A pivotal scene in the recent film One Night In Miami is the debate between Malcolm X and Sam. Malcolm berates him, accusing him of not using his platform to help the black cause and of pandering to a white audience. Can you talk about your grandfather’s relationship with Malcolm X? And how do you think he would have felt about the way he and his music were portrayed in that scene?

Well, first let me say what an amazing job I think both Kemp Powers (writer) and Regina King (director) did with One Night in Miami. 

While the facts that put the four men in the room that night are undeniable, the film is a dramatization of what their conversation might have been. It is a love letter to Black men and the bond that encouraged, challenged and honed the beacon that these men became. It is the jewel of fellowship that bonded those men during some of their most trying times. The authentically replicated banter between Sam and Malcolm is a true reflection of that bond and the idea that steel sharpens steel. 

In addition, Sam, like many, had doubts and insecurities, something that being uber-talented doesn’t negate. I think it is important to highlight those challenges. While that conversation may not be the reason Sam wrote ‘A Change is Gonna Come,’ it may have been one of the factors that brought it to life. We will never know, but it’s a healthy place to start.

Although ‘A Change Is Gonna Come’ wasn’t your grandfather’s biggest hit, it is widely regarded as his best song. It has been ranked on numerous “Greatest Songs of All Time” lists and is one of only twenty-five songs inducted into the Library of Congress’ National Recording Registry. How does it feel to know that over a half-century after it was written it continues to resonate so deeply with so many? 

I think it’s safe to say that it’s my grandfather’s most important song. Sam constantly spoke about touching souls through music, and ‘A Change is Gonna Come’ is a prime example of that. I often talk about the many stories I have heard about that song over the years: what it has done for people, what it has brought them through, how it was a soundtrack of hope during dark times. Those stories fill me with pride and honor and are the motivation I use as the steward of the Sam Cooke legacy.

Music is the soundtrack of our experience and ‘A Change Is Gonna Come’ has become the song of the oppressed. It is included on the soundtrack of the history of struggle in America, and it is my hope that through music we can heal, teach and inspire.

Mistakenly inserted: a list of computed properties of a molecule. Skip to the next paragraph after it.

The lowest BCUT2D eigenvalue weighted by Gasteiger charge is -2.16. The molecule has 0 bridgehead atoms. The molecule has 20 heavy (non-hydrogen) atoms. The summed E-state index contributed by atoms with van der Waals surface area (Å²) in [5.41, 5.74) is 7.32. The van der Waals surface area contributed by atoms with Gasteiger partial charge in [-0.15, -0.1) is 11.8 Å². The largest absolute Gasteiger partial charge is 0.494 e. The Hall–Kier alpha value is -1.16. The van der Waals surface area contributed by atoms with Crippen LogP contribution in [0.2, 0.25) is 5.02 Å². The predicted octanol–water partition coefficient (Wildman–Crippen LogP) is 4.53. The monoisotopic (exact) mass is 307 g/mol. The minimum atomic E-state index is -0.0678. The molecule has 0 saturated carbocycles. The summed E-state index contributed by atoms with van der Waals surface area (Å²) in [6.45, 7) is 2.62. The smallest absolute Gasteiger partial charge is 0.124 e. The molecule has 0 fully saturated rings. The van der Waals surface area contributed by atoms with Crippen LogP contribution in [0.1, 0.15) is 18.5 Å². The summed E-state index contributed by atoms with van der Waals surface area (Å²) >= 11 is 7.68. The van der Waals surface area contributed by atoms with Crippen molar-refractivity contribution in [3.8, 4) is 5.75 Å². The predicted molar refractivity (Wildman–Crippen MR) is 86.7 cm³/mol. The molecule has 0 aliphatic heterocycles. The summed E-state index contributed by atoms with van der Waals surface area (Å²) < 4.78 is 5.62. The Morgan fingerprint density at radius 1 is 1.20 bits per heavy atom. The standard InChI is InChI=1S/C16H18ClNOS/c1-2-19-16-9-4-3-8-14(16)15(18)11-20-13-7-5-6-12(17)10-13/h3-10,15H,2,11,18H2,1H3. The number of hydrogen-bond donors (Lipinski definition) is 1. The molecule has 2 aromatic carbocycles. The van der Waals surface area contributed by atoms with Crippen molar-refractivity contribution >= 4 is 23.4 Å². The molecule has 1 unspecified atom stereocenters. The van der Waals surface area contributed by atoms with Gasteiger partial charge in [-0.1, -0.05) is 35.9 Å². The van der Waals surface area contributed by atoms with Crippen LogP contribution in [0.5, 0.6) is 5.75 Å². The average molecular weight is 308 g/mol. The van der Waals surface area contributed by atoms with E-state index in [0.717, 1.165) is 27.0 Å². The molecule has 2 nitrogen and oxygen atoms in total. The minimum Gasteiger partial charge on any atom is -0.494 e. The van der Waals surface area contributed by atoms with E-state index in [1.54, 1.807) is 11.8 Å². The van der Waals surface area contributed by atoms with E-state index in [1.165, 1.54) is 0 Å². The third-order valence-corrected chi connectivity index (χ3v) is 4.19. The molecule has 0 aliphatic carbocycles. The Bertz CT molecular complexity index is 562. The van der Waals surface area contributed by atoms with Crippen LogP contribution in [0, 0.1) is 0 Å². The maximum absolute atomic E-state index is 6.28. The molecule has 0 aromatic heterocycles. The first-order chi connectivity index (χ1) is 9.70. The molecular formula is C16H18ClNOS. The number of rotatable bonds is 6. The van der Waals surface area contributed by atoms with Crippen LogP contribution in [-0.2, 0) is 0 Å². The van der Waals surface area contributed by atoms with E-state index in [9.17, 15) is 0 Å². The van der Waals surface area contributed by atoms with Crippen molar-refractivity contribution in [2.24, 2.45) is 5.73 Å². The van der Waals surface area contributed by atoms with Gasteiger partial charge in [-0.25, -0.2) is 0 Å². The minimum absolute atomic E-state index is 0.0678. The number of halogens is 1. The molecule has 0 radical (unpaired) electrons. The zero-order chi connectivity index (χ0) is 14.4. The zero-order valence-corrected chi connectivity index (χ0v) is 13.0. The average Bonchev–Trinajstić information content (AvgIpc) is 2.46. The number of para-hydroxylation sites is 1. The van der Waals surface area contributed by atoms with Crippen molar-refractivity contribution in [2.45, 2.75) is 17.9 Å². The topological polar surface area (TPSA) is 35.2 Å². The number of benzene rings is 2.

It was actually released as a single in December 1964, two weeks after your grandfather died, and was almost immediately adopted by the Civil Rights movement. Do you think he would have been surprised this the song has become widely regarded as the definitive Civil Rights anthem?

I was once told by the late Congressman John Lewis that after being arrested for protesting and spending a long night in jail, once released, he and his fellow activists would head to the nearest jukebox, put in a nickel and play ‘A Change is Gonna Come.’ By the end of the song they would go right back out there and do it all over again.

I sincerely believe that was what my grandfather hoped it would be when he wrote it.

You recently spearheaded a Toast to Sam Cooke social media event to celebrate his 90th birthday. Afterwards, we noticed a “stay tuned” message posted in conjunction with the #SamCooke90 hashtag. Do you have anything else planned? We’d love to see a tribute concert with some of the Toast participants.

Originally, there were many plans to commemorate Sam’s 90th year, but due to the uncertainty of the times, we considered postponing. However, because so many people admire and have been influenced by him, we decided to pivot, have fun with music, and inspire change throughout the entire year. We kicked it off with the toast, and it was amazing to see so many people familiar with him and his music.  

Amazon Music has partnered with us during Black History Month to help us explore and rediscover Sam’s vast catalog of music along with his history as a businessman and entrepreneur. We launched Sam Cooke Change Makers with “90 ways to make a change,” and in March we will be announcing our 2021 Change Makers selections. There have been some amazing musical surprises for Black Music Month. Have fun chasing our hashtag #SamCooke90 or visit for updates.

And finally, the Black Lives Matter movement has also adopted ‘A Change is Gonna Come’ as its anthem. On the one hand, it’s shameful that more than fifty years later Black people are still fighting for equality; but on the other, it’s a testament to your grandfather’s legacy. How do you think he would want to be remembered?

I think that my grandfather’s hope was that “change” would be pursued until it comes. Although we are still fighting for change, we have made many strides since he penned those words in 1964 – and the idea is that we won’t stop, we can’t stop until change comes.

Image by Wally Seawell